District of Columbia

     In the  revision of  the Statutes  relating to the District,
the clause of the Act of 1871, declaring the District of Columbia
(Rev. Stat.  D.C. p.  2, Sec.  2) to  be  a  body  corporate  for
municipal purposes,  with power  to contract, etc.  was retained.
By the  Act of  June 20, 1874, for the government of the District
and for  other purposes.  (18 Stat.  116,  Chap.  337),  previous
statutes  providing  for  the  District  a  governor,  secretary,
legislative assembly,  board of  public works  and a  delegate to
Congress were  repealed, and  all the  power and  authority  then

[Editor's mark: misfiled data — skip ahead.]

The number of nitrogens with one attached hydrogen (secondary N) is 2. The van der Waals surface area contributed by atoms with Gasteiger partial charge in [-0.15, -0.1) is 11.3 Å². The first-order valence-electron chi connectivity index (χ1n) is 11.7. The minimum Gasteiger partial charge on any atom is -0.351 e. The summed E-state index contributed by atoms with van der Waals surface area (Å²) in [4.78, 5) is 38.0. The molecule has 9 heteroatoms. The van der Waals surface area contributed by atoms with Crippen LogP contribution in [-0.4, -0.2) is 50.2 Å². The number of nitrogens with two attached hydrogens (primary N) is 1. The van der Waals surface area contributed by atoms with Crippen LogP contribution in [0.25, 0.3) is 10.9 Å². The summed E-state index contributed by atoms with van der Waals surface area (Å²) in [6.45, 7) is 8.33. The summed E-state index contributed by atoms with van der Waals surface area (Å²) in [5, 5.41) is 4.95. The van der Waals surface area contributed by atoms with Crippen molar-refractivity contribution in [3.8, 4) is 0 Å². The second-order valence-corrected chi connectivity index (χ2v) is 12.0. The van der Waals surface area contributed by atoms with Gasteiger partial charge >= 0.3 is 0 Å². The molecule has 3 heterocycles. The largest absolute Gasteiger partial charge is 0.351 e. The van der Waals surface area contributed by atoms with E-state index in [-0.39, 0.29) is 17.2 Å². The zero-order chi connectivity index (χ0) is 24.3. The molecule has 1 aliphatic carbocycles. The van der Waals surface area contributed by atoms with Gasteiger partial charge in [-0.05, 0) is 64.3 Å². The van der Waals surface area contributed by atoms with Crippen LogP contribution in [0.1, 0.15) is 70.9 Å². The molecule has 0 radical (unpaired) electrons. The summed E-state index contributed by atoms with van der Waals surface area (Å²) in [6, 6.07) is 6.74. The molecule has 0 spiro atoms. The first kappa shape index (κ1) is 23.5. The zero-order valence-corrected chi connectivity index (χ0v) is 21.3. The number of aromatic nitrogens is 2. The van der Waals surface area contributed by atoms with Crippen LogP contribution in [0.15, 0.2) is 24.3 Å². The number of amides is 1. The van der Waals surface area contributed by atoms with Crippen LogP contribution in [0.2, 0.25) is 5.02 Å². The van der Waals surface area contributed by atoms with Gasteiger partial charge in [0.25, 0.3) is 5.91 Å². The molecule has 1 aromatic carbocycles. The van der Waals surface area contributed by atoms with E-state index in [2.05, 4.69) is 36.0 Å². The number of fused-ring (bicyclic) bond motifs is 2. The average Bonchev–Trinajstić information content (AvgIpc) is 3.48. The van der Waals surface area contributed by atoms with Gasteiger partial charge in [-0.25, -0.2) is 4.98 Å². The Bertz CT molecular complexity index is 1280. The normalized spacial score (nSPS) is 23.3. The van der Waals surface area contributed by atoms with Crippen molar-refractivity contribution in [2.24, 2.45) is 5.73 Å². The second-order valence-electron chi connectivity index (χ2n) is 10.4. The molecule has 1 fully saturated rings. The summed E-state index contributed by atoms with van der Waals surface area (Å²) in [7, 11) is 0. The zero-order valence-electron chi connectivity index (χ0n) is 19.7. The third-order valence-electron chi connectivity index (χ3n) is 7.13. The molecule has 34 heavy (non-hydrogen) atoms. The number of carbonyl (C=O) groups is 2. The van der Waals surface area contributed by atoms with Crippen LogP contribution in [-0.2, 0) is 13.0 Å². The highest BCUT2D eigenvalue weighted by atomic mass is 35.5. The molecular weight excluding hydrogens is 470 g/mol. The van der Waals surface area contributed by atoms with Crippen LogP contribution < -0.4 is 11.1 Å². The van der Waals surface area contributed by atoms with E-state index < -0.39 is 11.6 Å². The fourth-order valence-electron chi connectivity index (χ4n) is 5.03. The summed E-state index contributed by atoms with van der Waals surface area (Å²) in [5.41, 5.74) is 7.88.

vested in  the governor  and board  of public  works,  except  as
limited by  that Act,  were vested  in a  commission, composed of
three persons, to be appointed by the President, with the consent
of the  Senate.   But by the Act of June 11, 1878 (20 Stat. chap.
180), a  permanent  form  of  government  for  the  District  was
established.   It provided  that "the  District of Columbia shall
remain and  continue a  municipal  corporation,  as  provided  in
section two  of the  Revised Statutes relating to said District,"
and that the commissioners therein provided for should "be deemed
and taken as officers of such corporation.

    [The District of Columbia v. Henry E. Woodbury, 136 U.S. 472]

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